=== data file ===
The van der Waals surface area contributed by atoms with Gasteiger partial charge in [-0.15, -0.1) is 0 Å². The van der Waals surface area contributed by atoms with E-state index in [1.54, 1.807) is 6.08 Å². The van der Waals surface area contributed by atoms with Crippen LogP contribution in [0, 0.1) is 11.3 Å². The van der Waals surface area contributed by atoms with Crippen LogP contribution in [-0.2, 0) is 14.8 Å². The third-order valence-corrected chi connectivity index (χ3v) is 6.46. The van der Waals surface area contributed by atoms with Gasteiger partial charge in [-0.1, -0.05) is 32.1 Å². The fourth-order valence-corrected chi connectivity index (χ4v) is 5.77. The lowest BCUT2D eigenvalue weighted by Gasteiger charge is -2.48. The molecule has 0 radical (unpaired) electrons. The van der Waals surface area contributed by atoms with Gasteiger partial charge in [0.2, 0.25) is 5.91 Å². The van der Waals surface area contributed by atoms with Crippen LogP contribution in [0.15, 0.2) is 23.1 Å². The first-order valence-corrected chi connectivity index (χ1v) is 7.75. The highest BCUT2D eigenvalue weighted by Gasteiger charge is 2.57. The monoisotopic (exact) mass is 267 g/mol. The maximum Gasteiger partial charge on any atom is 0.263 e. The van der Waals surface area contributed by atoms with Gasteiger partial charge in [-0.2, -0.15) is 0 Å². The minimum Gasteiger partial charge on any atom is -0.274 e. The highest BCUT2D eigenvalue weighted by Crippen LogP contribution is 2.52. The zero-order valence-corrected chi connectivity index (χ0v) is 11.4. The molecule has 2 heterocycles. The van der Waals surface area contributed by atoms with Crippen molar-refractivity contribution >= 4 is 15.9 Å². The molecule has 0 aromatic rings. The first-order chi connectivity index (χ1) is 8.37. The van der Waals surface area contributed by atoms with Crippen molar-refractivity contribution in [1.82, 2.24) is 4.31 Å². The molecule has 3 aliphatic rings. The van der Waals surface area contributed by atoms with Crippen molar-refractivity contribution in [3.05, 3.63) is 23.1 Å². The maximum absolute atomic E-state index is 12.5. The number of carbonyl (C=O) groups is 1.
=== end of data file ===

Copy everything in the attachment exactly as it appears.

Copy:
The van der Waals surface area contributed by atoms with Gasteiger partial charge in [-0.15, -0.1) is 0 Å². The van der Waals surface area contributed by atoms with E-state index in [1.54, 1.807) is 6.08 Å². The van der Waals surface area contributed by atoms with Crippen LogP contribution in [0, 0.1) is 11.3 Å². The van der Waals surface area contributed by atoms with Crippen LogP contribution in [-0.2, 0) is 14.8 Å². The third-order valence-corrected chi connectivity index (χ3v) is 6.46. The van der Waals surface area contributed by atoms with Gasteiger partial charge in [-0.1, -0.05) is 32.1 Å². The fourth-order valence-corrected chi connectivity index (χ4v) is 5.77. The lowest BCUT2D eigenvalue weighted by Gasteiger charge is -2.48. The molecule has 0 radical (unpaired) electrons. The van der Waals surface area contributed by atoms with Gasteiger partial charge in [0.2, 0.25) is 5.91 Å². The van der Waals surface area contributed by atoms with Crippen LogP contribution in [0.15, 0.2) is 23.1 Å². The first-order valence-corrected chi connectivity index (χ1v) is 7.75. The highest BCUT2D eigenvalue weighted by Gasteiger charge is 2.57. The monoisotopic (exact) mass is 267 g/mol. The maximum Gasteiger partial charge on any atom is 0.263 e. The van der Waals surface area contributed by atoms with Gasteiger partial charge in [-0.2, -0.15) is 0 Å². The minimum Gasteiger partial charge on any atom is -0.274 e. The highest BCUT2D eigenvalue weighted by Crippen LogP contribution is 2.52. The zero-order valence-corrected chi connectivity index (χ0v) is 11.4. The molecule has 2 heterocycles. The van der Waals surface area contributed by atoms with Crippen molar-refractivity contribution >= 4 is 15.9 Å². The molecule has 0 aromatic rings. The first-order chi connectivity index (χ1) is 8.37. The van der Waals surface area contributed by atoms with Crippen molar-refractivity contribution in [1.82, 2.24) is 4.31 Å². The molecule has 3 aliphatic rings. The van der Waals surface area contributed by atoms with Crippen molar-refractivity contribution in [3.05, 3.63) is 23.1 Å². The maximum absolute atomic E-state index is 12.5. The number of carbonyl (C=O) groups is 1.